Yilrah’s cocoon broke through the atmosphere of Earth in a blaze of red flame that lit up the night sky. Inside the vessel, the traveller was awoken by the force of the entry. Minutes later, the whole structure shook violently as it thudded into the ground.
The news crews and scientists were already waiting. Inside, wrapped in the warmth and comfort of her planet’s birthing liquid, Yilrah breathed a deep sigh of trepidation. Here was her destiny, the same each of her species faced. Launched out into the universe asleep, forever immortal until they found planets that showed signs of life.
The cocoon began to crack open, and Yilrah closed her eyes against the bright light of the moon above her and thousands of flashes. She could hear strange animal noises, shrieks and gasps that sounded similar to the noises of her own kind.
They sounded afraid.
But truly, it was she who was afraid. She drew up and stood as the cocoon finished its opening procedure. The flashes continued, bright and incessant. They came from strange boxes gripped in hands similar to Yilrah’s, held by a species that looked similar to her own.
But these people were different. Their heads were small and round. They bodies short and squat. Their skin pale.
Yilrah’s people were purple – a bright luminosity to their skin and eyes. These creatures also wore various kinds of ceremonial garb – whereas she stood naked. Unafraid, but curious, Yilrah stepped out of the cocoon and felt the cold grass of this new world beneath her feet.
On Earth, the day the alien arrived was a fanfare. Our satellites had tracked her for weeks. Our pre-eminent scientists had assembled to greet her, along with the press – and the military. No chances were being taken. This was first contact, but scientists had already started to chatter about what incredible technology the alien would bring.
Yilrah, on the other hand, brought nothing. She stood amongst these people, and even as she was brought into an interrogation room, she said nothing. They poked holes in her skin with tiny needles that looked like the blades of the silver trees that grew on her planet. They looked at screens she couldn’t comprehend. They looked for something that was not there.
Yilrah, for all her travels, had no concept of technology. But she did have a gift. And that gift she hid away until the men were finished their strange probing. Until she was left with one – who she presumed was the most important of them all.
The Prime Minister of England sat opposite the alien. He stared at her, curious, awed – and disappointed too. Humanity was running out of resources, and consequently, time. Here was a creature people had hoped would bring interstellar technology to humankind. Allowing them to escape their doom.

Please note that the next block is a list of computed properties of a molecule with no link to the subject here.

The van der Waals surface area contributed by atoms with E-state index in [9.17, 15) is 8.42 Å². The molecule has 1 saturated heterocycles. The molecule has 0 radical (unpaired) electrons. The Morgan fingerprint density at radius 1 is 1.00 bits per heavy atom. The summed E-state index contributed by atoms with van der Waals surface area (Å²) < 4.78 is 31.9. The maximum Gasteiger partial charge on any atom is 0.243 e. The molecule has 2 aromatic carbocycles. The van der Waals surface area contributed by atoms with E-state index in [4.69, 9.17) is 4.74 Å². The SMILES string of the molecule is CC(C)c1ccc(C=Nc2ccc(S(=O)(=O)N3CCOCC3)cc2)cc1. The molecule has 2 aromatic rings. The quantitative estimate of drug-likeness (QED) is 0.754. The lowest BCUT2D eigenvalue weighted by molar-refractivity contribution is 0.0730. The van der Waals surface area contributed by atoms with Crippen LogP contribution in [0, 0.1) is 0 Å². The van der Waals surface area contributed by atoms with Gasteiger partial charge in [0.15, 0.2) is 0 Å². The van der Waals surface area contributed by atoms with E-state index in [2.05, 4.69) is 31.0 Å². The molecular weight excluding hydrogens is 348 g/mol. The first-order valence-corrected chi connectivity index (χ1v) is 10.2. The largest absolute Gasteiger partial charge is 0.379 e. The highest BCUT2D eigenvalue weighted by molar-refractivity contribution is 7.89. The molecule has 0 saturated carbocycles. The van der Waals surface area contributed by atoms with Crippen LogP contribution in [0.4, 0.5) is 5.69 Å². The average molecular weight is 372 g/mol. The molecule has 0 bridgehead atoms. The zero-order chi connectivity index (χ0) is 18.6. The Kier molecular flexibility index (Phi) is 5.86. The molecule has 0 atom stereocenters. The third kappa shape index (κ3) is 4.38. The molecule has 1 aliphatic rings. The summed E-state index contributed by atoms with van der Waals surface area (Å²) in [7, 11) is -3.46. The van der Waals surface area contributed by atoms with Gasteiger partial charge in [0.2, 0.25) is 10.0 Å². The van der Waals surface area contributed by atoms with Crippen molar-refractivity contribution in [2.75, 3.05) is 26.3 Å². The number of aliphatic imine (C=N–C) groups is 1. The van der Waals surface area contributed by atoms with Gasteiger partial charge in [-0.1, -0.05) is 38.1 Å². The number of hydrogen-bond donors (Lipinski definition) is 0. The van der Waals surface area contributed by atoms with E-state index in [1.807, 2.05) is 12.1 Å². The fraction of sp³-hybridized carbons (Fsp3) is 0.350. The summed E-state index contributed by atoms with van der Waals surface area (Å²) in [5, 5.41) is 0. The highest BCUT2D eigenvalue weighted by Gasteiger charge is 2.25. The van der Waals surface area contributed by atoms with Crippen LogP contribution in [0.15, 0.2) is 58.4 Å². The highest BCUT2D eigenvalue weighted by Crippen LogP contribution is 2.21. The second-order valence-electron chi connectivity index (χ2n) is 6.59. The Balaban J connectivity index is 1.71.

After weeks of study, all they’d found was that she was a biological equivalent of an acorn. Sent into space to drift until she landed somewhere. Her technology was non-existent.
Efforts began on communication – but that too fell flat. The alien was humanoid, but she was either refusing or was unable, to learn a common language. From basic hand signals to binary, the creature could not be reasoned with. So now, the prime minister sat with her. He’d been warned against it, of course, but curiosity had led him to take a look at her. This visitor from the stars – or an accident from the stars, at least.
“Why are you here?” He asked, and was met with a blank, but not unfriendly, purple stare.
On a whim, he brought out his phone and played a song his daughter had been obsessed with.
Immediately, the alien snapped to attention. Her eyes fixed on the phone and she began to hum the tune. The song continued, and the Prime Minister stared in amazement as the alien began to sing. In their language. In English.
Yilrah snapped out of her stupor. These people were insufferably boring – obsessed with technology and advancement instead of the raw emotion of her own people. But now, with the music playing, she could suddenly understand them. And she knew it was time.
The creature broke away from the song. It fixed the Prime Minister with that azure gaze and shook its head.
“What is it?” he asked, feeling his heart pounding with excitement. This was it. This was the moment.
“I have come to tell you something.” She said. Her voice was exactly the same as the vocalist in the song he’d just played.
“That’s what we’d hoped! What is it? How to travel the stars? How your people came about?”
“No.” She said.
The disappointment was like a razor slicing through the air between them.
Yilrah hardened her voice, narrowed her eyes at the man in front of her.
“Your gadgets and technology…you are not the first. Not even close. But it never works. It…it attracts attention.”
“Attention? What do you mean?” The man’s excitement gave way to anger and he shouted: “I thought you had a message!”
“I do.” Yilrah said.